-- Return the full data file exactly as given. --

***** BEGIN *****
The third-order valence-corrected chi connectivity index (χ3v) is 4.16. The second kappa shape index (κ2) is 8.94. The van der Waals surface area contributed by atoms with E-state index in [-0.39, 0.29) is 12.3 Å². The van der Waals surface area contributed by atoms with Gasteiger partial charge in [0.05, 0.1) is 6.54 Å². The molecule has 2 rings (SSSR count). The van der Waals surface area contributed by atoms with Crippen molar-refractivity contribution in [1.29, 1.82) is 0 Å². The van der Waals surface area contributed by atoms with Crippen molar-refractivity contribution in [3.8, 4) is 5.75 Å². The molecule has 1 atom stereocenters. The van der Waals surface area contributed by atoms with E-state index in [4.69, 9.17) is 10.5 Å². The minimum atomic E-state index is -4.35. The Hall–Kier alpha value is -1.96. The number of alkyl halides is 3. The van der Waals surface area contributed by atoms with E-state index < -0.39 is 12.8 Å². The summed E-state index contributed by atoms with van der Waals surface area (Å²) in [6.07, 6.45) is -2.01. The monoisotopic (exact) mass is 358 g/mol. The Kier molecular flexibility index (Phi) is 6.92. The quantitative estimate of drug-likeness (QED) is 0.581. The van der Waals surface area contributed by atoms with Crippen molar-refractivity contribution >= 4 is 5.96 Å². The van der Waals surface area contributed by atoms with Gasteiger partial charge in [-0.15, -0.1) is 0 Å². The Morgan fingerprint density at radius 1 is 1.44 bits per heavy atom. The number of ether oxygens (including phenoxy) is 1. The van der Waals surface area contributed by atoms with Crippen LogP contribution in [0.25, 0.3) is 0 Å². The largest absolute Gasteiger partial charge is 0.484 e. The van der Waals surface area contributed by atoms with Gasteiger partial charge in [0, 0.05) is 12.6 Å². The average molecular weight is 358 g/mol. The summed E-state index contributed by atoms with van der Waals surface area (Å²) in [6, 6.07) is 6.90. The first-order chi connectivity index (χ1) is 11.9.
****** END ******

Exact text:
The third-order valence-corrected chi connectivity index (χ3v) is 4.16. The second kappa shape index (κ2) is 8.94. The van der Waals surface area contributed by atoms with E-state index in [-0.39, 0.29) is 12.3 Å². The van der Waals surface area contributed by atoms with Gasteiger partial charge in [0.05, 0.1) is 6.54 Å². The molecule has 2 rings (SSSR count). The van der Waals surface area contributed by atoms with Crippen molar-refractivity contribution in [1.29, 1.82) is 0 Å². The van der Waals surface area contributed by atoms with Crippen molar-refractivity contribution in [3.8, 4) is 5.75 Å². The molecule has 1 atom stereocenters. The van der Waals surface area contributed by atoms with E-state index in [4.69, 9.17) is 10.5 Å². The minimum atomic E-state index is -4.35. The Hall–Kier alpha value is -1.96. The number of alkyl halides is 3. The van der Waals surface area contributed by atoms with E-state index < -0.39 is 12.8 Å². The summed E-state index contributed by atoms with van der Waals surface area (Å²) in [6.07, 6.45) is -2.01. The monoisotopic (exact) mass is 358 g/mol. The Kier molecular flexibility index (Phi) is 6.92. The quantitative estimate of drug-likeness (QED) is 0.581. The van der Waals surface area contributed by atoms with Crippen molar-refractivity contribution >= 4 is 5.96 Å². The van der Waals surface area contributed by atoms with Gasteiger partial charge in [-0.15, -0.1) is 0 Å². The Morgan fingerprint density at radius 1 is 1.44 bits per heavy atom. The number of ether oxygens (including phenoxy) is 1. The van der Waals surface area contributed by atoms with Crippen LogP contribution in [0.25, 0.3) is 0 Å². The largest absolute Gasteiger partial charge is 0.484 e. The van der Waals surface area contributed by atoms with Gasteiger partial charge in [0, 0.05) is 12.6 Å². The average molecular weight is 358 g/mol. The summed E-state index contributed by atoms with van der Waals surface area (Å²) in [6, 6.07) is 6.90. The first-order chi connectivity index (χ1) is 11.9.